Shingles Pain Treatment

There are millions of cases of shingles across the world each year and approximately 3 in every 1000 people of the UK will develop the virus, with that number rising to 11 in 1000 for people over the age of 50.

Shingles is caused by a virus known as herpes varicella-zoster which is reactivated after lying dormant in the sensory nervous system following a bout of chickenpox; the virus causes a nerve infection which causes pain and a rash along the route of the affected nerve. While there is no cure for shingles, there are shingles pain treatment methods as-well as other forms of medication that can be prescribed by doctors to help ease the symptoms over 2-4 weeks that the virus lasts.

What are the symptoms of shingles?

If you begin to show signs of developing the virus then it is important to see a doctor or GP immediately so that you can begin shingles pain treatment for the condition. Common signs of the virus begin before any rash appears, these may include:

  • A general feeling of being un-well
  • Exhaustion
  • Muscle pain
  • Headaches
  • Tingling and burning sensations in the affected area
  • Tenderness in the affected area
  • High temperature (fever)

 

These symptoms can last several days before any spots appear. When spots do appear they are red and raised; in most cases they appear on the chest, abdomen or on the left of right side of the upper body, it is also possible to be affected by shingles on the face and neck. The red spots last for several days before turning to blisters which are filled with a liquid. Blisters will eventually dry out and scab over becoming increasingly itchy and irritable in the process.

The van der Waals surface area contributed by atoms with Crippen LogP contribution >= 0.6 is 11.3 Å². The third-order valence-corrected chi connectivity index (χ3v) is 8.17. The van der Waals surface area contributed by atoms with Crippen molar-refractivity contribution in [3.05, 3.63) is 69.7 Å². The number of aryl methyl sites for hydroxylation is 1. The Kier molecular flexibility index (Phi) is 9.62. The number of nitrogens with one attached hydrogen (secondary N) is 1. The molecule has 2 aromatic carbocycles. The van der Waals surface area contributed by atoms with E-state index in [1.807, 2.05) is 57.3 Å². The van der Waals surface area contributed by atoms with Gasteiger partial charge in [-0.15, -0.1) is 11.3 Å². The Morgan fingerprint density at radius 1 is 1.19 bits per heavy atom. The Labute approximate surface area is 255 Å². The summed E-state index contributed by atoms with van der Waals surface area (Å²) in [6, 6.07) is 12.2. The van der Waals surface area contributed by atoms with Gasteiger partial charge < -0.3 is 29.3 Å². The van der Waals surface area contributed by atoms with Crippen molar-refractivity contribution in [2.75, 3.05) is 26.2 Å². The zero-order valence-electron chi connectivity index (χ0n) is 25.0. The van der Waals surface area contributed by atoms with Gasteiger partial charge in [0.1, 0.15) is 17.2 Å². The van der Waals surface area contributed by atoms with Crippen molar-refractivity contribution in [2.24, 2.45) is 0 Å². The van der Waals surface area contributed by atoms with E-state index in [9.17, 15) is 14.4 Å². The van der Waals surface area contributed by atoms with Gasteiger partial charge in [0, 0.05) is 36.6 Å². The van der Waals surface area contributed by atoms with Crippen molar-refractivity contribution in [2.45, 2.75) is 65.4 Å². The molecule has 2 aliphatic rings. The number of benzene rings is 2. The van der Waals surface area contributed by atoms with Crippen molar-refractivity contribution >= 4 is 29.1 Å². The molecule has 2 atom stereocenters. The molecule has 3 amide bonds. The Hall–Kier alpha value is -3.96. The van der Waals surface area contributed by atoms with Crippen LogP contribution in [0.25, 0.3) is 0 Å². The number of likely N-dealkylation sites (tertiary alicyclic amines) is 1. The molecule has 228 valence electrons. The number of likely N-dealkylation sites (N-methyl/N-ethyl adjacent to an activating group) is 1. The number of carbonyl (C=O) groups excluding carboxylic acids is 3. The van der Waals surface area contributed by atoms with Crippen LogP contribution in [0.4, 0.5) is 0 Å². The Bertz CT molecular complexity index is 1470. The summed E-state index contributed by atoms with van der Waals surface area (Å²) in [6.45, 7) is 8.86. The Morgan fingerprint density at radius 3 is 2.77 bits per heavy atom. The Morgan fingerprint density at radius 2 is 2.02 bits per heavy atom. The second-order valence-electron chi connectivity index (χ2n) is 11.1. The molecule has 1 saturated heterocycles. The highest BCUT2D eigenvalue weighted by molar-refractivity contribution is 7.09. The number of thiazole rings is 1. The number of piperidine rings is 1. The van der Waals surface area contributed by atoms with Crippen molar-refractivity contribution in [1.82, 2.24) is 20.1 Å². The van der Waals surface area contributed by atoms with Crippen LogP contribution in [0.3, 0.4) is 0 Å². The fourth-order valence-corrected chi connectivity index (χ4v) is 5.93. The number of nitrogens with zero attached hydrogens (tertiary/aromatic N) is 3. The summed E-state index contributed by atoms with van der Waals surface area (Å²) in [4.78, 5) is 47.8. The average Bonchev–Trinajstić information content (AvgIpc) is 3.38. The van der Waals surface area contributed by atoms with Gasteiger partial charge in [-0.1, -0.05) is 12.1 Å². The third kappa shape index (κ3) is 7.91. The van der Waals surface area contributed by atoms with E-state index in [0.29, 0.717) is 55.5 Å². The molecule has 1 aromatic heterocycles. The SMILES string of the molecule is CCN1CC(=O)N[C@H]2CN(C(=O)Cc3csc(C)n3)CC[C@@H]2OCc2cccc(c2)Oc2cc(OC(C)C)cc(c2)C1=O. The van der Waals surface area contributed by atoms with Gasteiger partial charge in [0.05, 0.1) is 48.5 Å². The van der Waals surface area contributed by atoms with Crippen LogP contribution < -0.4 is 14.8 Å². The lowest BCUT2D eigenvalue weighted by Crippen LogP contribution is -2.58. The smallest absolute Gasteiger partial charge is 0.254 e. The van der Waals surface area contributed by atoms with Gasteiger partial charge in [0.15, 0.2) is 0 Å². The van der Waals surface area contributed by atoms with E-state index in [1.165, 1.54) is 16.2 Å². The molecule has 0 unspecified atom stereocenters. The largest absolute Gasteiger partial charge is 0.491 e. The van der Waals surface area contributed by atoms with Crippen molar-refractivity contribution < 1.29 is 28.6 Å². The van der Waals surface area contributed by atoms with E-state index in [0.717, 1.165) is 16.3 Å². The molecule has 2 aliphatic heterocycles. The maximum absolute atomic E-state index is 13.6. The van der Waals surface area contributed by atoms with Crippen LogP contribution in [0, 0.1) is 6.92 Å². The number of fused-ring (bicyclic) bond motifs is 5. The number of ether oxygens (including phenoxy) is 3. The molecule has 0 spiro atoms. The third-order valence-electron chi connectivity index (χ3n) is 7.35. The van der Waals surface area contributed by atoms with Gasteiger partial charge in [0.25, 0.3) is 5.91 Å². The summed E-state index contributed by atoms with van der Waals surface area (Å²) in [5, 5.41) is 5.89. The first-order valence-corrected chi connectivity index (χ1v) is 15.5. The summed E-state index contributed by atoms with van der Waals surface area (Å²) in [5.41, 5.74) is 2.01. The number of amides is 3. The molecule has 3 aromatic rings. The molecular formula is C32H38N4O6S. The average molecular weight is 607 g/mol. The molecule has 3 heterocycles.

What medication is prescribed for the pain?

Shingles pain treatment that is prescribed by a doctor of GP, will be given depending on the level of pain being felt by a patient. Mild to moderate pain can be easily eased through the use of over-the-counter medication such as paracetamol and ibuprofen, taken alongside antiviral medication to help prevent the virus from multiplying.

If mild painkillers are proving unsuccessful, a stronger painkiller may be recommend, this will usually be in the form of an opioid such as codeine or in more rare cases morphine.

A condition known as postherpetic neuralgia is a common complication of shingles and can be present both during the course of the virus and as an after-effect. Postherpetic neuralgia can cause extreme nerve pain as-well as burning, aching and itching and doctors may recommend the use of antidepressants and anticonvulsants to tackle and ease symptoms.

Antidepressants can work by affecting chemicals in the brain and the spinal cord which react to pain and dampen the sensitivity of the nerves. Anticonvulsants are also a very effective medication for shingles pain treatment and will also work by affecting nerve activity in the brain. Anticonvulsants can be given in the form of tablets or syrup, both of which are taken orally.

 

 

 

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